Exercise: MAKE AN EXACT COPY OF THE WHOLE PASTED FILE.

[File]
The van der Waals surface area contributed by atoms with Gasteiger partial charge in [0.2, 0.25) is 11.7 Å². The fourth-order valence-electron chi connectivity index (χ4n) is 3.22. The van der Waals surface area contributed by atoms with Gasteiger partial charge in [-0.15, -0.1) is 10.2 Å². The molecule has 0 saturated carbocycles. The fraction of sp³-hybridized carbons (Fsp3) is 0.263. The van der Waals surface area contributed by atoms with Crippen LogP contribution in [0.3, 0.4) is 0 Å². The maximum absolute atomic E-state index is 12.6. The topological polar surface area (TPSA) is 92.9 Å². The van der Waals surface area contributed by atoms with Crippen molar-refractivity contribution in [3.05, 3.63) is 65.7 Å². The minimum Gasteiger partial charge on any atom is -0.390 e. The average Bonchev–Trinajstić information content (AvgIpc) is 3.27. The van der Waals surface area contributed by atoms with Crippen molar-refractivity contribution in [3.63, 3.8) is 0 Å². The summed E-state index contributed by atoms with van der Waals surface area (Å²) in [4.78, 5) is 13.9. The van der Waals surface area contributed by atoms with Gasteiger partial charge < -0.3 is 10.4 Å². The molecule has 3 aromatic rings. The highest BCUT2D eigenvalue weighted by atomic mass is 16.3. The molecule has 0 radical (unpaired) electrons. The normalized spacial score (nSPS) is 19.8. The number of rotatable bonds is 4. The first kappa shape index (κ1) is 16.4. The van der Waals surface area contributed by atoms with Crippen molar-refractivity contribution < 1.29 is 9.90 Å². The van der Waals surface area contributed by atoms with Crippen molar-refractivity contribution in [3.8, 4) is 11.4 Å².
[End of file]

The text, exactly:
The van der Waals surface area contributed by atoms with Gasteiger partial charge in [0.2, 0.25) is 11.7 Å². The fourth-order valence-electron chi connectivity index (χ4n) is 3.22. The van der Waals surface area contributed by atoms with Gasteiger partial charge in [-0.15, -0.1) is 10.2 Å². The molecule has 0 saturated carbocycles. The fraction of sp³-hybridized carbons (Fsp3) is 0.263. The van der Waals surface area contributed by atoms with Crippen LogP contribution in [0.3, 0.4) is 0 Å². The maximum absolute atomic E-state index is 12.6. The topological polar surface area (TPSA) is 92.9 Å². The van der Waals surface area contributed by atoms with Crippen molar-refractivity contribution in [3.05, 3.63) is 65.7 Å². The minimum Gasteiger partial charge on any atom is -0.390 e. The average Bonchev–Trinajstić information content (AvgIpc) is 3.27. The van der Waals surface area contributed by atoms with Crippen molar-refractivity contribution in [3.63, 3.8) is 0 Å². The summed E-state index contributed by atoms with van der Waals surface area (Å²) in [4.78, 5) is 13.9. The van der Waals surface area contributed by atoms with Gasteiger partial charge < -0.3 is 10.4 Å². The molecule has 3 aromatic rings. The highest BCUT2D eigenvalue weighted by atomic mass is 16.3. The molecule has 0 radical (unpaired) electrons. The normalized spacial score (nSPS) is 19.8. The number of rotatable bonds is 4. The first kappa shape index (κ1) is 16.4. The van der Waals surface area contributed by atoms with Crippen molar-refractivity contribution < 1.29 is 9.90 Å². The van der Waals surface area contributed by atoms with Crippen molar-refractivity contribution in [3.8, 4) is 11.4 Å².